Background: Ipilimumab is an approved treatment for patients with advanced melanoma. We aimed to assess ipilimumab as adjuvant therapy for patients with completely resected stage III melanoma at high risk of recurrence.
Methods: We did a double-blind, phase 3 trial in patients with stage III cutaneous melanoma (excluding lymph node metastasis ≤1 mm or in-transit metastasis) with adequate resection of lymph nodes (ie, the primary cutaneous melanoma must have been completely excised with adequate surgical margins) who had not received previous systemic therapy for melanoma from 91 hospitals located in 19 countries. Patients were randomly assigned (1:1), centrally by an interactive voice response system, to receive intravenous infusions of 10 mg/kg ipilimumab or placebo every 3 weeks for four doses, then every 3 months for up to 3 years. Using a minimisation technique, randomisation was stratified by disease stage and geographical region. The primary endpoint was recurrence-free survival, assessed by an independent review committee, and analysed by intention to treat. Enrollment is complete but the study is ongoing for follow-up for analysis of secondary endpoints. This trial is registered with EudraCT, number 2007-001974-10, and ClinicalTrials.gov, number NCT00636168.
Findings: Between July 10, 2008, and Aug 1, 2011, 951 patients were randomly assigned to ipilimumab (n=475) or placebo (n=476), all of whom were included in the intention-to-treat analyses. At a median follow-up of 2·74 years (IQR 2·28-3·22), there were 528 recurrence-free survival events (234 in the ipilimumab group vs 294 in the placebo group). Median recurrence-free survival was 26·1 months (95% CI 19·3-39·3) in the ipilimumab group versus 17·1 months (95% CI 13·4-21·6) in the placebo group (hazard ratio 0·75; 95% CI 0·64-0·90; p=0·0013); 3-year recurrence-free survival was 46·5% (95% CI 41·5-51·3) in the ipilimumab group versus 34·8% (30·1-39·5) in the placebo group. The most common grade 3-4 immune-related adverse events in the ipilimumab group were gastrointestinal (75 [16%] vs four [<1%] in the placebo group), hepatic (50 [11%] vs one [<1%]), and endocrine (40 [8%] vs none). Adverse events led to discontinuation of treatment in 245 (52%) of 471 patients who started ipilimumab (182 [39%] during the initial treatment period of four doses). Five patients (1%) died due to drug-related adverse events. Five (1%) participants died because of drug-related adverse events in the ipilimumab group; three patients died because of colitis (two with gastrointestinal perforation), one patient because of myocarditis, and one patient because of multiorgan failure with Guillain-Barré syndrome.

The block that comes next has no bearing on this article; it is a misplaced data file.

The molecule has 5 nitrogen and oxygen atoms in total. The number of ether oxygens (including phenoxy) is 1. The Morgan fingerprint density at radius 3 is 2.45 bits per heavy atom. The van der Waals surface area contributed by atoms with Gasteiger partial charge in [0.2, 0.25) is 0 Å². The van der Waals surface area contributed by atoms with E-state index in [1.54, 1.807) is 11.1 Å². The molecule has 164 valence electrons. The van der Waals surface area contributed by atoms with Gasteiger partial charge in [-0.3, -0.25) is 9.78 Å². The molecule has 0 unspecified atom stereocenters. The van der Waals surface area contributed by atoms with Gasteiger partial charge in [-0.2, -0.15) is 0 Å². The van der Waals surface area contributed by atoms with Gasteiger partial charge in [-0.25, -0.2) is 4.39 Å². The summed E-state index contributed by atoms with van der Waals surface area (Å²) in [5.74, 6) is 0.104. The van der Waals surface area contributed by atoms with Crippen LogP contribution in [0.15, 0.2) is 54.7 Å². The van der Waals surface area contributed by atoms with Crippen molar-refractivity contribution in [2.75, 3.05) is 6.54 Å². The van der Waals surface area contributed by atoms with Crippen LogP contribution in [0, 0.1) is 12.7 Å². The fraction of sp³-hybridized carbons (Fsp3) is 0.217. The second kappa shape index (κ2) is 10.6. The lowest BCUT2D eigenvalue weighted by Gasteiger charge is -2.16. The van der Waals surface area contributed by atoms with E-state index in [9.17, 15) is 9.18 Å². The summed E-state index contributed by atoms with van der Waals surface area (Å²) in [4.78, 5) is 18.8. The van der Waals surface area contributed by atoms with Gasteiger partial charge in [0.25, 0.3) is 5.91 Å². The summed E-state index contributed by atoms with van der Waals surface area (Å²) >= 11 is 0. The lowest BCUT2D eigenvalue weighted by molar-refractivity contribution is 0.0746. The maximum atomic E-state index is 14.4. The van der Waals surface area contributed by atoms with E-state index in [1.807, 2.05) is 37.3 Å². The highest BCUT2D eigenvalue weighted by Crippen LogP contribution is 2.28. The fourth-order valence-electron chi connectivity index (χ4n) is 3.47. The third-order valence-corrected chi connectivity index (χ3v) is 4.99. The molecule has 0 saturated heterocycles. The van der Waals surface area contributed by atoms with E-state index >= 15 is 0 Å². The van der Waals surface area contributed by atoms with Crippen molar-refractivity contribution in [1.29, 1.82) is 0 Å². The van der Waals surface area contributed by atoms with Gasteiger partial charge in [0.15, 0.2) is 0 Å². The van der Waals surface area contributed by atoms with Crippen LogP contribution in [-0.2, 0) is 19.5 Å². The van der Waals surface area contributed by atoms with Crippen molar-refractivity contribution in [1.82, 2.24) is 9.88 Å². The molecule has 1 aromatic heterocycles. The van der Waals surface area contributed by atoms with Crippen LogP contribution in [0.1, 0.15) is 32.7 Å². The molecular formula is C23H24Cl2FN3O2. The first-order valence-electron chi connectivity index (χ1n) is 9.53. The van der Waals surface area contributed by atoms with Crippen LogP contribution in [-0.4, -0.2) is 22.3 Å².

Interpretation: Adjuvant ipilimumab significantly improved recurrence-free survival for patients with completely resected high-risk stage III melanoma. The adverse event profile was consistent with that observed in advanced melanoma, but at higher incidences in particular for endocrinopathies. The risk-benefit ratio of adjuvant ipilimumab at this dose and schedule requires additional assessment based on distant metastasis-free survival and overall survival endpoints to define its definitive value.
Funding: Bristol-Myers Squibb.
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